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How To Create A ContentControl With Multiple Children In WPF

Consider if you can use simpler options:

  1. If you want to have a single child, then you can inherit from ContentControl the same way wpf controls such as the Button do.
  2. If you want one main child, and one "header" child, then you can inherit from HeaderedContentControl the same way wpf controls such as the Expander do.

You only want to do this if you need to have two or more child controls, and the HeaderedContentControl isn't suitable. If so then let's get started.

1. Create a CustomControl

The first step is to create a new custom control, if you use the visual studio template by default these inherit from Control which is what we want. It will also create the default style for your control within the file Themes/Generic.xml.

// Newly created control
public class MultipleContentControl : Control
    static MultipleContentControl()
        DefaultStyleKeyProperty.OverrideMetadata(typeof(MultipleContentControl), new FrameworkPropertyMetadata(typeof(MultipleContentControl)));
<!-- Defualt style that was created for the control -->
<Style TargetType="{x:Type local:MultipleContentControl}">
    <Setter Property="Template">
            <ControlTemplate TargetType="{x:Type local:MultipleContentControl}">
                <Border Background="{TemplateBinding Background}"
                    BorderBrush="{TemplateBinding BorderBrush}"
                    BorderThickness="{TemplateBinding BorderThickness}">

2. Add Properties and ContentPresenters

Next add a dependency property for each child content you want to add. And in the xaml ControlTemplate you can add a ContentPresenter with its ContentSource set to the property name.

// Dependency property registration
public static readonly DependencyProperty LeftContentProperty = DependencyProperty.Register(

// Property accessor
public object LeftContent
    get => GetValue(LeftContentProperty);
    set => SetValue(LeftContentProperty, value);
<!-- Add this xaml somewhere in the ControlTemplate. 
Optionally bind to content alignment properties -->
    HorizontalAlignment="{TemplateBinding HorizontalContentAlignment}"
    VerticalAlignment="{TemplateBinding VerticalContentAlignment}"

The ContentSource property is magic and will also locate various other properties named appropriately, so if you want it to be an option for any of yours, you can add one or all of the following properties:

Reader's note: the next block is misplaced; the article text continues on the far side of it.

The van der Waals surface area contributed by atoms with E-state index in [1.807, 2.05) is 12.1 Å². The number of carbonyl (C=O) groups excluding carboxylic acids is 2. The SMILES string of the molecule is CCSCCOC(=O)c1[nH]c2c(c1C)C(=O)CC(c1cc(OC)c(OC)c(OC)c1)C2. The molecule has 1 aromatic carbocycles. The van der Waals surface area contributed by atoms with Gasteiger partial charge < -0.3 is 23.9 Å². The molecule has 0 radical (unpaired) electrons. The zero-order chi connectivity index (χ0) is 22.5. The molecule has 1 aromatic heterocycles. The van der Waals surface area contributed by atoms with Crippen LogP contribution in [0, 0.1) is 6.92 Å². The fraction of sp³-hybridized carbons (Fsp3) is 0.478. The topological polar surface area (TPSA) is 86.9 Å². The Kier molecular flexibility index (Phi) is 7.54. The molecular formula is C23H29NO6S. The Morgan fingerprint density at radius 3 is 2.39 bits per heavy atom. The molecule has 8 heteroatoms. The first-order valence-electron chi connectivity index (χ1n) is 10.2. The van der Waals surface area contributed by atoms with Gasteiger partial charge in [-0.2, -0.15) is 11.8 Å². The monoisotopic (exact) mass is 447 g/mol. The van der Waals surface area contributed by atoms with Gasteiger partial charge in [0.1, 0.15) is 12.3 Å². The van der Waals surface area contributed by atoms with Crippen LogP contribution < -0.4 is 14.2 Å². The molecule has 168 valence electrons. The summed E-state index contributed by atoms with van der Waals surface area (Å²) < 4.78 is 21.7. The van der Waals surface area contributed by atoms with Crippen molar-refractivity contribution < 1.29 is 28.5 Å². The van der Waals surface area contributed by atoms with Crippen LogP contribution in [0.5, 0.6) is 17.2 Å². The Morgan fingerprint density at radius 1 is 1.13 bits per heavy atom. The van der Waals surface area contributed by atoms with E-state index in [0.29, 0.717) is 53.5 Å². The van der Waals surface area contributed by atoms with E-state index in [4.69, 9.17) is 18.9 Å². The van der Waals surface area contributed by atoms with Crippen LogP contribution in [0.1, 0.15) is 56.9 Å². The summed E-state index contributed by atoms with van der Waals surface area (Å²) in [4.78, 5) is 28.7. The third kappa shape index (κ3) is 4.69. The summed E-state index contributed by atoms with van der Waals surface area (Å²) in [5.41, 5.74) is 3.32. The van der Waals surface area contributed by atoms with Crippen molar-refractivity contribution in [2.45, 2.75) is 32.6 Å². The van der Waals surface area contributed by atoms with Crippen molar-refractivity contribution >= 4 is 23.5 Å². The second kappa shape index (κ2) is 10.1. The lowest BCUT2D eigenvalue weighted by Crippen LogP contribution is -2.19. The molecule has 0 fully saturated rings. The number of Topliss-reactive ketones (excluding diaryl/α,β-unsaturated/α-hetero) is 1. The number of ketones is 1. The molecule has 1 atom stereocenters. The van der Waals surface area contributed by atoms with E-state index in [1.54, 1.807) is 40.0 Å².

You may also want to add an attribute on the class to indicate which content is the "main" content. This is the one that you can use in xaml as a direct child element rather than having to specify the property name.

public class MultipleContentControl : Control

3. Update Logical Tree

At this point the control will already appear to work, but there remains some issues. If you try using ElementName bindings they won't work within TabControls, if you set a foreground on your control style you will find it doesn't inherit to the child correctly. These are all symptoms of not having set up the Logical Tree correctly.

To get things working it requires two things:

// Adjust property registration to have a property changed callback
public static readonly DependencyProperty LeftContentProperty = DependencyProperty.Register(
    new FrameworkPropertyMetadata(null, OnLeftContentChanged)

// in the callback update logical child
private static void OnLeftContentChanged(DependencyObject d, DependencyPropertyChangedEventArgs e)
    var c = (MultipleContentControl)d;


// override this property to enumerate each of your content properties
protected override IEnumerator LogicalChildren
        var leftContent = LeftContent;
        if (leftContent != null)
            yield return leftContent;

4. Make use of the control

Of course you need to implement the ControlTemplate structure and any additional properties that make your control unique and fit for purpose, then it's ready to be used:

        <TextBox Text="Hello There"/>
    <CheckBox>Hello There</CheckBox>

#csharp #dotnet #programming #wpf